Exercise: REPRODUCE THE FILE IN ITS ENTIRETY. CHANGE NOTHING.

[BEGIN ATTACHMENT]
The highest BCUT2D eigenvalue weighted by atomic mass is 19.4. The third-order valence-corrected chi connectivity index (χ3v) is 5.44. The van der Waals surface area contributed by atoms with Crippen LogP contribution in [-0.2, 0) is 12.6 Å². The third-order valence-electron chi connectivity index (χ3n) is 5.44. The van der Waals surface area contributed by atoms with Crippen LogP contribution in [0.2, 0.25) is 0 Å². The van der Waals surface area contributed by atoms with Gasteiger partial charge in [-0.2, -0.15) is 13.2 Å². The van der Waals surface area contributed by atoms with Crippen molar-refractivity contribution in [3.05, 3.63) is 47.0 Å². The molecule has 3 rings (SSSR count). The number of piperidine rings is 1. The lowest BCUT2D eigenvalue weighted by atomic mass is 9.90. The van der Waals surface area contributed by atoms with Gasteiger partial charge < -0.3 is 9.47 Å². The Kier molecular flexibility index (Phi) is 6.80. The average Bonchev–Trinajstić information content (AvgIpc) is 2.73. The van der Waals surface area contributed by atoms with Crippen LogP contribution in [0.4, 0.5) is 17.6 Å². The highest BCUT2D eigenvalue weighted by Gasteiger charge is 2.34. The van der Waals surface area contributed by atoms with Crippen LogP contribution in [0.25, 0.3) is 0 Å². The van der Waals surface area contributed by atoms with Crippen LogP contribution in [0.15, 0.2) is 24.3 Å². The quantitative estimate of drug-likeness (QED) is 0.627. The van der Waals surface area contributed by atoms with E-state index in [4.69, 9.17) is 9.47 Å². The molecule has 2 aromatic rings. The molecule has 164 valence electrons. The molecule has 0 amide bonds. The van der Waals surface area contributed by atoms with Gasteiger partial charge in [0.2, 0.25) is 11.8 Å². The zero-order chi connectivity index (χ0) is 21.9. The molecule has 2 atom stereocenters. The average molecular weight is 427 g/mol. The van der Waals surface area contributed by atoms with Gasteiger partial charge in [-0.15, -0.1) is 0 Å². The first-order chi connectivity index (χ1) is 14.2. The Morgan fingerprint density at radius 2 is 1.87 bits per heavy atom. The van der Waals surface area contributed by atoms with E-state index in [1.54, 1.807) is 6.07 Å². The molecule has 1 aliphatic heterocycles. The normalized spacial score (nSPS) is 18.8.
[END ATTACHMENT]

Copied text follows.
The highest BCUT2D eigenvalue weighted by atomic mass is 19.4. The third-order valence-corrected chi connectivity index (χ3v) is 5.44. The van der Waals surface area contributed by atoms with Crippen LogP contribution in [-0.2, 0) is 12.6 Å². The third-order valence-electron chi connectivity index (χ3n) is 5.44. The van der Waals surface area contributed by atoms with Crippen LogP contribution in [0.2, 0.25) is 0 Å². The van der Waals surface area contributed by atoms with Gasteiger partial charge in [-0.2, -0.15) is 13.2 Å². The van der Waals surface area contributed by atoms with Crippen molar-refractivity contribution in [3.05, 3.63) is 47.0 Å². The molecule has 3 rings (SSSR count). The number of piperidine rings is 1. The lowest BCUT2D eigenvalue weighted by atomic mass is 9.90. The van der Waals surface area contributed by atoms with Gasteiger partial charge < -0.3 is 9.47 Å². The Kier molecular flexibility index (Phi) is 6.80. The average Bonchev–Trinajstić information content (AvgIpc) is 2.73. The van der Waals surface area contributed by atoms with Crippen LogP contribution in [0.4, 0.5) is 17.6 Å². The highest BCUT2D eigenvalue weighted by Gasteiger charge is 2.34. The van der Waals surface area contributed by atoms with Crippen LogP contribution in [0.25, 0.3) is 0 Å². The van der Waals surface area contributed by atoms with Crippen LogP contribution in [0.15, 0.2) is 24.3 Å². The quantitative estimate of drug-likeness (QED) is 0.627. The van der Waals surface area contributed by atoms with E-state index in [4.69, 9.17) is 9.47 Å². The molecule has 2 aromatic rings. The molecule has 164 valence electrons. The molecule has 0 amide bonds. The van der Waals surface area contributed by atoms with Gasteiger partial charge in [0.2, 0.25) is 11.8 Å². The zero-order chi connectivity index (χ0) is 21.9. The molecule has 2 atom stereocenters. The average molecular weight is 427 g/mol. The van der Waals surface area contributed by atoms with Gasteiger partial charge in [-0.15, -0.1) is 0 Å². The first-order chi connectivity index (χ1) is 14.2. The Morgan fingerprint density at radius 2 is 1.87 bits per heavy atom. The van der Waals surface area contributed by atoms with E-state index in [1.54, 1.807) is 6.07 Å². The molecule has 1 aliphatic heterocycles. The normalized spacial score (nSPS) is 18.8.